State Pensions - giving with one hand…....

Pensions will rise, but a promise was broken, says Paul Lewis

Published: November 15, 2021 at 3:25 pm

The Chancellor will save more than £5.4 billion next year by reducing the rise in the state pension. That means around £400 less in 2022/23 for everyone over state pension age.


You may recall that the Government promised to raise state pensions by what is called the triple lock – that meant the basic and the new state pensions rose each April by the increase in earnings, or prices, or 2.5 per cent, depending on which was highest. But for the April 2020 rise, the Government decided that the increase in earnings of 8.3 per cent was artificially high due to the aftermath of the pandemic, so it limited the rise to whichever was higher of inflation or 2.5 per cent. Inflation for September was 3.1 per cent, and that will be the increase in the state pension from April 2022.

Under those new guidelines, the basic state pension will be £141.85 a week from April, a rise of £4.25; the new state pension will be £185.15 a week, an increase of £5.55. If the Government had stuck to the triple lock and used 8.3 per cent, the rise in the state pension would have been £11.40 a week for the basic and £14.90 a week for the new. Hence the loss of some £400, and that £5.4 billion saving.

The 3.1 per cent rise is not likely to be enough to protect pensioners against price rises. The Chancellor admitted in his recent Budget speech that inflation “is likely to rise further”, adding that the Office for Budget Responsibility (OBR), which advises him, “expected it to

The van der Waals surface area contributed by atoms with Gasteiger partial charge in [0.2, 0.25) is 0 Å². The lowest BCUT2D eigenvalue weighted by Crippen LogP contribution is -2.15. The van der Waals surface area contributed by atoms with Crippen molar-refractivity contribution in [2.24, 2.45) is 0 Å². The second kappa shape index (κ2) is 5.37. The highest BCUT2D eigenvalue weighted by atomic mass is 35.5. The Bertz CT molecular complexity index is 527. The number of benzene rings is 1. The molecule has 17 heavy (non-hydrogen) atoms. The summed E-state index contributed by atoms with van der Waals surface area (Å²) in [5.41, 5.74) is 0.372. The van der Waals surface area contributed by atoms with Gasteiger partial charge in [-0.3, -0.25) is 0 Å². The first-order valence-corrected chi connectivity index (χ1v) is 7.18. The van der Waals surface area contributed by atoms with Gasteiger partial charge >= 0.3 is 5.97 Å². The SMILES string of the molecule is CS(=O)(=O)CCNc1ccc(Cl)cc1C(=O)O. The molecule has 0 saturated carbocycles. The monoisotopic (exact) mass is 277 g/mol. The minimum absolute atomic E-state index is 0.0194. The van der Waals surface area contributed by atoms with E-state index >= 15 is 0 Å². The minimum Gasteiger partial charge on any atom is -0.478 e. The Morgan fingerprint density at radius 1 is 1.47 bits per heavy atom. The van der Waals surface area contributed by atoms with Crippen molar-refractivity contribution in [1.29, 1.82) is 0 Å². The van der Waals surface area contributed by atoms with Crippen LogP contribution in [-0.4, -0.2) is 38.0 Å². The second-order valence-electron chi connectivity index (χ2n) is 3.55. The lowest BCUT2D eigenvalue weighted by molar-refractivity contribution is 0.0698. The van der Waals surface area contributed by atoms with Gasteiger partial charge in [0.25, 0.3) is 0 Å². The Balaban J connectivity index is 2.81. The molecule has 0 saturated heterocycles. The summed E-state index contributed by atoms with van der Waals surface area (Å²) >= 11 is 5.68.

average 4 per cent over next year”. That’s true, but the OBR also said, “We expect CPI inflation to reach 4.4 per cent next year” and warned
it could peak “at close to 5 per cent”.


With gas and electricity bills in Britain up 12 per cent last month (even more in Northern Ireland) and perhaps another 34 per cent in the pipeline, petrol and diesel prices hitting record highs, and the cost of food bills only going up, inflation of 3.1 per cent may seem like a happy memory next April.

QUESTIONS? Send any questions to Paul cannot answer you personally, but will reflect them in this column.

Pension and retirement planning - find out more


Sponsored content